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The new converged accounting standards from FASB and IASB increase required disclosures and add some challenges for those in the E&C sector. (Copyright: nexusplexus / 123RF Stock Photo)

In May, the Financial Accounting Standards Board and International Accounting Standards Board issued their long-awaited converged standard on revenue recognition, which have significant implications for the engineering and construction industry. This affects companies applying U.S. GAAP and IFRS who have typically been using industry guidance when accounting for revenue, according to PricewaterhouseCoopers LLP, or PwC, a company offering audit and assurance, tax and consulting services.

These new standards on how you recognize revenue have caught a segment of the E&C sector off guard. During the recent Webinar hosted by PwC only about five percent of participants said they were “very prepared” for the changes while about 35% said they were “somewhat prepared.” Forty-four percent said they were “not prepared” or “unsure.”

Recognizing revenue is going to basically come down to a 5-step process that includes:

  • Identifying the contract and contract modifications
  • Identifying separate performance obligations
  • Determining the transaction price
  • Allocating the transaction price
  • Recognition

When asked which step will have the greatest impact on them, 33% of respondents to the informal poll during the webinar said “identifying separate performance obligations.” Companies will have to use judgement in determining whether all promises in a contract should be bundled together. For example, if a customer can benefit from the good or service on its own or in conjunction with resources readily available, and the contractor’s promise to deliver the good or service is separable from other promises in the contract, then those goods and services could be separate performance obligations.

The combined standards provide guidance on many aspects of construction contracts including estimating variable consideration, award fees, claims, the time value of money, allocating consideration, and measure of progress. The standard also addresses the incremental costs of contracts and the costs to fulfill contracts. For example the board decided that if you incur incremental costs in fulfilling a contract, the costs have to be capitalized and amortized over the period of benefit from the contract, according to Dusty Stallings, partner at PwC, National Professional Services Group.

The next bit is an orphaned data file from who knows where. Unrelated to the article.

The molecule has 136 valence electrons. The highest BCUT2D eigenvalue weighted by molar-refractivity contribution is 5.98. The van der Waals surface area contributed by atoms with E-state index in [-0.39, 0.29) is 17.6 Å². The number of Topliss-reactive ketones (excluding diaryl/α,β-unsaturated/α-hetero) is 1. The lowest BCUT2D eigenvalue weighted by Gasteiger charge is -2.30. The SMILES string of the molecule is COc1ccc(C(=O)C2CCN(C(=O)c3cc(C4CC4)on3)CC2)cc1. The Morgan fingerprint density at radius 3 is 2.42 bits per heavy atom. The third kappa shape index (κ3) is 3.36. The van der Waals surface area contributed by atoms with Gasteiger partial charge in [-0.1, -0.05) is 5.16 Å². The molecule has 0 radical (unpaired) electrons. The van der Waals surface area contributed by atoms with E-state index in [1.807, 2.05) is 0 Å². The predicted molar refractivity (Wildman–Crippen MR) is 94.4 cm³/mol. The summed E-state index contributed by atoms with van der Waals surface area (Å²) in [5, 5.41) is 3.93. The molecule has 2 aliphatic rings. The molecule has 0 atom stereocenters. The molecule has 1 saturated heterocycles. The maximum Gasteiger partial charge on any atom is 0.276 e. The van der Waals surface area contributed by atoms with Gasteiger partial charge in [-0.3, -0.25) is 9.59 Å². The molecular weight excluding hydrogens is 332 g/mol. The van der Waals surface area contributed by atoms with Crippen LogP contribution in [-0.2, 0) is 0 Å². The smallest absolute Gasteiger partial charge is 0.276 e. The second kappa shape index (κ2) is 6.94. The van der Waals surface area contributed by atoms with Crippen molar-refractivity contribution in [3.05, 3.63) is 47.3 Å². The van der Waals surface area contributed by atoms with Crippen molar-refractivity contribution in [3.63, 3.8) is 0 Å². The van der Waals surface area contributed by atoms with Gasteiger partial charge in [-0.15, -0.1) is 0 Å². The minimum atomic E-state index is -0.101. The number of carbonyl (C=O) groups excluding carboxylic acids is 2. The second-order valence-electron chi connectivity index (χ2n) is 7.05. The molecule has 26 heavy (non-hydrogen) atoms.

There was even guidance on product warranties with two items pointed out specifically by Stallings as requiring special diligence. For standard warranties you should ensure there isn’t any service element within the warranty that goes beyond ensuring the product performs as intended. If there is a service element it has to be accounted for separately from the warranty. Also, if you offer a service and an insurance-type warranty, but you can’t figure out how much is attributable to each, then you may need to treat it all as a service warranty, accounted for over the period you’ll provide the service.

Accounting for loss contracts, something more familiar to the E&C sector than to others, became a sticky topic for the boards and they eventually took it out of the revenue standard. They did however decide to keep the existing guidance on onerous contracts for those industries that were already scoped into that guidance.

The webinar participants thought the standard would have the most impact on their financial reporting and their processes. You can find detailed explanations covering the entire impact of the new standard, right here.

 

 

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